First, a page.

Recycling in Lebanon
Lebanon‘s waste management seems to look like the one of the many others in threshold nations. Lebanon produces a daily amount of roughly 4,500 tons to 5,000 tons of municipal solid waste, of which 48 percent is landfilled, 29 percent is openly dumped, 15 percent is composted and only the 8 percent gets recycled.
In Lebanon, there are 504 municipal solid waste dumps and 166 construction and demolition waste dumps. As it appears clearly, Lebanon lacks any comprehensive strategy or efficient system capable of handling industrial and hazardous waste. As a result, the waste management system is rapidly reaching its total capacity and operational limits.
Lebanon’s municipal waste has potential capability. Apart from 60 percent organic waste – primarily because of exuberant hospitality and the makeup of the Lebanese cuisine –, it is composed of 20 percent paper and cardboard, 5 percent glass, 4 percent metals and 2 percent plastics. Allegedly various projects have been undertaken to rehabilitate waste disposal sites, namely Normandy, Beirut, Slayeb dump, Zahleh dump and recently Saida dump.
It’s important to underline how only a very few municipalities manage to separate their waste and even fewer intend to recycle it, relying on private companies. The cost of waste collection in Lebanon results in wider budget deficits and failure to pay the fees required for its treatment. Meanwhile, the collection of reusable and recyclable materials in Lebanon is mainly handled by informal scavengers in urban centers and around dumpsites.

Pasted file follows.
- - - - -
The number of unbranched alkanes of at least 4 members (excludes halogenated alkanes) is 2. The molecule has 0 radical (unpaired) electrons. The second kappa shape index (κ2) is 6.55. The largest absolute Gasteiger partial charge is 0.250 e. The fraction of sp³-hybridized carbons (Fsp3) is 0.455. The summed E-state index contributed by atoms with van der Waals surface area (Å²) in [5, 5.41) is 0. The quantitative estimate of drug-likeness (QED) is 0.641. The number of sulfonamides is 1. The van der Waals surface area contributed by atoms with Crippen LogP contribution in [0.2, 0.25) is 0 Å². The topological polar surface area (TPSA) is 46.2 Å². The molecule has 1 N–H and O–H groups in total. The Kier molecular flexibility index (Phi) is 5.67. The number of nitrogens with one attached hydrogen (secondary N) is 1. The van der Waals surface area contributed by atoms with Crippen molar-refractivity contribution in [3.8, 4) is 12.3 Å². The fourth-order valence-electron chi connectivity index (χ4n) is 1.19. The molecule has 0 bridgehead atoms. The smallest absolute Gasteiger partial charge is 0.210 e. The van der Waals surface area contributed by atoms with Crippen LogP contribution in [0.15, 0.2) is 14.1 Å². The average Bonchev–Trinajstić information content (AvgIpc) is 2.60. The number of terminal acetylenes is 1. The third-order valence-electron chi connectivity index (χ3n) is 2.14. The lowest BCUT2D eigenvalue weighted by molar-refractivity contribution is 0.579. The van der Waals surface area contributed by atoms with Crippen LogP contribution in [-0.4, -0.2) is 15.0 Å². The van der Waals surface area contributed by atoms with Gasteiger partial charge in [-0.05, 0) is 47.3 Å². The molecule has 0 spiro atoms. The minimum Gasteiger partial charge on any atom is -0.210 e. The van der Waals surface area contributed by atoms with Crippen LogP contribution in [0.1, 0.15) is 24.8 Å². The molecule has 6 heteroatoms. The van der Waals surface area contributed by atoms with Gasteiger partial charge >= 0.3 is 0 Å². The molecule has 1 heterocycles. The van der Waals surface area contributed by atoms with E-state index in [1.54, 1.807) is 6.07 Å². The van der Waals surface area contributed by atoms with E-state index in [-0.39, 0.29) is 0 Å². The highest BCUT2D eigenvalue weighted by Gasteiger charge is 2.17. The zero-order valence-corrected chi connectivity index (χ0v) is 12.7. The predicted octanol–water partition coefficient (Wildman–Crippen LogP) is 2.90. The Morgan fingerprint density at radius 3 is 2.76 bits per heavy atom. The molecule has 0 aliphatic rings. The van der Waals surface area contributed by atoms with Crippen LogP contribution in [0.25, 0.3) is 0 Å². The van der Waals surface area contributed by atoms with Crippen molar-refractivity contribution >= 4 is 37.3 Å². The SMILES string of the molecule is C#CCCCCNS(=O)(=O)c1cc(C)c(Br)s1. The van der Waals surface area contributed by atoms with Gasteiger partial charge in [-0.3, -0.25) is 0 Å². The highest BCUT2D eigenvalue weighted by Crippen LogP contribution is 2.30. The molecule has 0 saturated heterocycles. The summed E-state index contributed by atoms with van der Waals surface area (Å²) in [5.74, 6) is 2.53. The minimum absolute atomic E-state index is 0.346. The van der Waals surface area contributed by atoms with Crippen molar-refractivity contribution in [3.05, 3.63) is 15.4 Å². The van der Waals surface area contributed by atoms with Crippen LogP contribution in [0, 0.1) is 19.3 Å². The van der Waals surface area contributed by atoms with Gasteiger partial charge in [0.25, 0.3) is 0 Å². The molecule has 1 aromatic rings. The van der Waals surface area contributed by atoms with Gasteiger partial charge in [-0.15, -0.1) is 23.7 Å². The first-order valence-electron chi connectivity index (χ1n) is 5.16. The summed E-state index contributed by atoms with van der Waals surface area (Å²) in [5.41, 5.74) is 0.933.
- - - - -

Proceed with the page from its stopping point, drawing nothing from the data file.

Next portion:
Moreover, the industrial waste must not be forgotten. Due to the absence of a specific hazardous waste management program, the industrial solid waste, including hazardous, chemical, petroleum and coal production waste is wrongly collected and transferred to disposal sites together with the domestic solid waste. Liquid waste instead, is discharged into rivers and the sea causing terrible damages to the environment.
The Lebanese waste management policy looks like a deficient institution, which lack of adequate environmental laws, and lax enforcement of regulations in regards to the industrial-waste management. Roughly half of the total amount of waste in Lebanon is generated in Beirut and in 225 towns and villages in Mount Lebanon.
In addition to that, Lebanon had to face another, bigger problem: the Syrian refugees. The overpopulation affected most sectors: the economy, trade, public finance, health, education, safety, the labor market, infrastructure, traffic, as well as the waste management. Lebanon isn’t capable to implement environmental procedures alone, due to the severity of the Syrian crisis‘ impact on the Lebanese environment. The necessary intervention priorities adds up to 2.8 billion Euro.
The European Neighbourhood Instrument funded the upgrading of solid waste management capacities by 21 million Euro. Moreover, waste water projects and road transport infrastructure were additionally benefited by the European Investment Bank (EIB). And regarding the refugee problem, the European funding amounted to 489.6 million Euro for humanitarian and developmental targets in regards of refugees and host communities’ infrastructures and primary needs, such as: water, waste water, solid waste management, health and education.
However, the problems are not solved and Lebanon still undergoes a lot of problems regarding the waste management system. We want to help Lebanon achieve a better future by addressing the waste discard issues. We want to:
- improve the Lebanese waste management policy to a more sustainable one
- separate the different wastes, including the industrial one
- stop the liquid waste discharge in running waters
- implement environmental procedures to give Lebanon and its community a healthier life
- increase municipal waste dumps
- cover the needs of the Lebanese community in the waste management sector
- implement recycling programs throughout all the country
Join us and help us achieve these goal for a better Lebanon and a better environment!